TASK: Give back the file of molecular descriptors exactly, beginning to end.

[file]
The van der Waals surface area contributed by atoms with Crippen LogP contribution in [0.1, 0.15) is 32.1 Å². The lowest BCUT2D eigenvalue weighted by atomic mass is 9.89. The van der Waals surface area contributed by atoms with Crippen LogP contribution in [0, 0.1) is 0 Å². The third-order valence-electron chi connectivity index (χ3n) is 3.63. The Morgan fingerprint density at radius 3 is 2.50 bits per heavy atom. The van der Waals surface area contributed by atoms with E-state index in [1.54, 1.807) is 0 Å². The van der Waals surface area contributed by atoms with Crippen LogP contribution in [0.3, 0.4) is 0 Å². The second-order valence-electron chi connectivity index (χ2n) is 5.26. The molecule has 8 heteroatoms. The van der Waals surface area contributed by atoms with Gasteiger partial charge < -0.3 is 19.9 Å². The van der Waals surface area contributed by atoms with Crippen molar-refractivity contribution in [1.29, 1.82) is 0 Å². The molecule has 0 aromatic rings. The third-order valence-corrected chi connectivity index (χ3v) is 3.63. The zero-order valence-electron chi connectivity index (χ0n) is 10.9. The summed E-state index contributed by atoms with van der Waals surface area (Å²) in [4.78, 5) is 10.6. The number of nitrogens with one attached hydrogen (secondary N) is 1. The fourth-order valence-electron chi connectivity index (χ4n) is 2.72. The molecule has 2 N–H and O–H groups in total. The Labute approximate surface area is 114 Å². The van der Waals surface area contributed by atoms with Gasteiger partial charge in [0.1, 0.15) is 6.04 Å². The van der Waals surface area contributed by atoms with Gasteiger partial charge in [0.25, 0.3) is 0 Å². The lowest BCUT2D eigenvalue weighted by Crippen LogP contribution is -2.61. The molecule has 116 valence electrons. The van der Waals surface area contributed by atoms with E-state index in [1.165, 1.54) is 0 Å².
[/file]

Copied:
The van der Waals surface area contributed by atoms with Crippen LogP contribution in [0.1, 0.15) is 32.1 Å². The lowest BCUT2D eigenvalue weighted by atomic mass is 9.89. The van der Waals surface area contributed by atoms with Crippen LogP contribution in [0, 0.1) is 0 Å². The third-order valence-electron chi connectivity index (χ3n) is 3.63. The Morgan fingerprint density at radius 3 is 2.50 bits per heavy atom. The van der Waals surface area contributed by atoms with E-state index in [1.54, 1.807) is 0 Å². The van der Waals surface area contributed by atoms with Crippen LogP contribution in [0.3, 0.4) is 0 Å². The second-order valence-electron chi connectivity index (χ2n) is 5.26. The molecule has 8 heteroatoms. The van der Waals surface area contributed by atoms with Gasteiger partial charge < -0.3 is 19.9 Å². The van der Waals surface area contributed by atoms with Crippen molar-refractivity contribution in [1.29, 1.82) is 0 Å². The molecule has 0 aromatic rings. The third-order valence-corrected chi connectivity index (χ3v) is 3.63. The zero-order valence-electron chi connectivity index (χ0n) is 10.9. The summed E-state index contributed by atoms with van der Waals surface area (Å²) in [4.78, 5) is 10.6. The number of nitrogens with one attached hydrogen (secondary N) is 1. The fourth-order valence-electron chi connectivity index (χ4n) is 2.72. The molecule has 2 N–H and O–H groups in total. The Labute approximate surface area is 114 Å². The van der Waals surface area contributed by atoms with Gasteiger partial charge in [0.1, 0.15) is 6.04 Å². The van der Waals surface area contributed by atoms with Gasteiger partial charge in [0.25, 0.3) is 0 Å². The lowest BCUT2D eigenvalue weighted by Crippen LogP contribution is -2.61. The molecule has 116 valence electrons. The van der Waals surface area contributed by atoms with E-state index in [1.165, 1.54) is 0 Å².